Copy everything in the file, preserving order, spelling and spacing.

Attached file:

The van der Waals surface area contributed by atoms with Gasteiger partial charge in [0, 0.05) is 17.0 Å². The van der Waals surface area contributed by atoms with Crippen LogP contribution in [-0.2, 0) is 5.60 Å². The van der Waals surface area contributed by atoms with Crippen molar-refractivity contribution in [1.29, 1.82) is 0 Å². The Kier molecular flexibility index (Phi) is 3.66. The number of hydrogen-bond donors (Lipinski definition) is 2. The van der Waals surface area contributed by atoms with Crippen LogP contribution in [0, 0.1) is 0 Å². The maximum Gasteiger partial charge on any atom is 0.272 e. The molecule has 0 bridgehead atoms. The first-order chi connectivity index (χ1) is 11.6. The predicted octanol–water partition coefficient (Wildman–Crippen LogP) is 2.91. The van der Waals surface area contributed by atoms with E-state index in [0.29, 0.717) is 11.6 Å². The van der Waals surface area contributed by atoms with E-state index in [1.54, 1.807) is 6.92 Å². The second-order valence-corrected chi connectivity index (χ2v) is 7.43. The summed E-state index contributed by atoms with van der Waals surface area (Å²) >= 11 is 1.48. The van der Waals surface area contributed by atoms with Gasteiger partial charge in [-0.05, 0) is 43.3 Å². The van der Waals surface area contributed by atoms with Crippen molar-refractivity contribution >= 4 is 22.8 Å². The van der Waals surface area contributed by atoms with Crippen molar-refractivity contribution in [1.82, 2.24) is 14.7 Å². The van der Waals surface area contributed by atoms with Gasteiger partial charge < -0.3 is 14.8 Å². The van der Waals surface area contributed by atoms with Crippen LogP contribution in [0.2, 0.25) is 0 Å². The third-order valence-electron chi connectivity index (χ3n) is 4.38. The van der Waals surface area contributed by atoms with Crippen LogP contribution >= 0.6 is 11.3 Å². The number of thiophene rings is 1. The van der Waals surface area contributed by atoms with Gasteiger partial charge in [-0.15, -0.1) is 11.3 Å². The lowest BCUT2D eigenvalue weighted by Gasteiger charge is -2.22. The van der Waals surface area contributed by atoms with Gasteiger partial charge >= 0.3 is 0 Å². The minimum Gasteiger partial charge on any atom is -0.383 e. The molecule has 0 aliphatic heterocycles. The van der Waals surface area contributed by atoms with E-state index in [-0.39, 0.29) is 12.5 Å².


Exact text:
The van der Waals surface area contributed by atoms with Gasteiger partial charge in [0, 0.05) is 17.0 Å². The van der Waals surface area contributed by atoms with Crippen LogP contribution in [-0.2, 0) is 5.60 Å². The van der Waals surface area contributed by atoms with Crippen molar-refractivity contribution in [1.29, 1.82) is 0 Å². The Kier molecular flexibility index (Phi) is 3.66. The number of hydrogen-bond donors (Lipinski definition) is 2. The van der Waals surface area contributed by atoms with Crippen LogP contribution in [0, 0.1) is 0 Å². The maximum Gasteiger partial charge on any atom is 0.272 e. The molecule has 0 bridgehead atoms. The first-order chi connectivity index (χ1) is 11.6. The predicted octanol–water partition coefficient (Wildman–Crippen LogP) is 2.91. The van der Waals surface area contributed by atoms with E-state index in [0.29, 0.717) is 11.6 Å². The van der Waals surface area contributed by atoms with E-state index in [1.54, 1.807) is 6.92 Å². The second-order valence-corrected chi connectivity index (χ2v) is 7.43. The summed E-state index contributed by atoms with van der Waals surface area (Å²) >= 11 is 1.48. The van der Waals surface area contributed by atoms with Gasteiger partial charge in [-0.05, 0) is 43.3 Å². The van der Waals surface area contributed by atoms with Crippen molar-refractivity contribution >= 4 is 22.8 Å². The van der Waals surface area contributed by atoms with Crippen molar-refractivity contribution in [1.82, 2.24) is 14.7 Å². The van der Waals surface area contributed by atoms with Gasteiger partial charge < -0.3 is 14.8 Å². The van der Waals surface area contributed by atoms with Crippen LogP contribution in [0.2, 0.25) is 0 Å². The third-order valence-electron chi connectivity index (χ3n) is 4.38. The van der Waals surface area contributed by atoms with Crippen LogP contribution >= 0.6 is 11.3 Å². The number of thiophene rings is 1. The van der Waals surface area contributed by atoms with Gasteiger partial charge in [-0.15, -0.1) is 11.3 Å². The lowest BCUT2D eigenvalue weighted by Gasteiger charge is -2.22. The van der Waals surface area contributed by atoms with Gasteiger partial charge >= 0.3 is 0 Å². The minimum Gasteiger partial charge on any atom is -0.383 e. The molecule has 0 aliphatic heterocycles. The van der Waals surface area contributed by atoms with E-state index in [-0.39, 0.29) is 12.5 Å².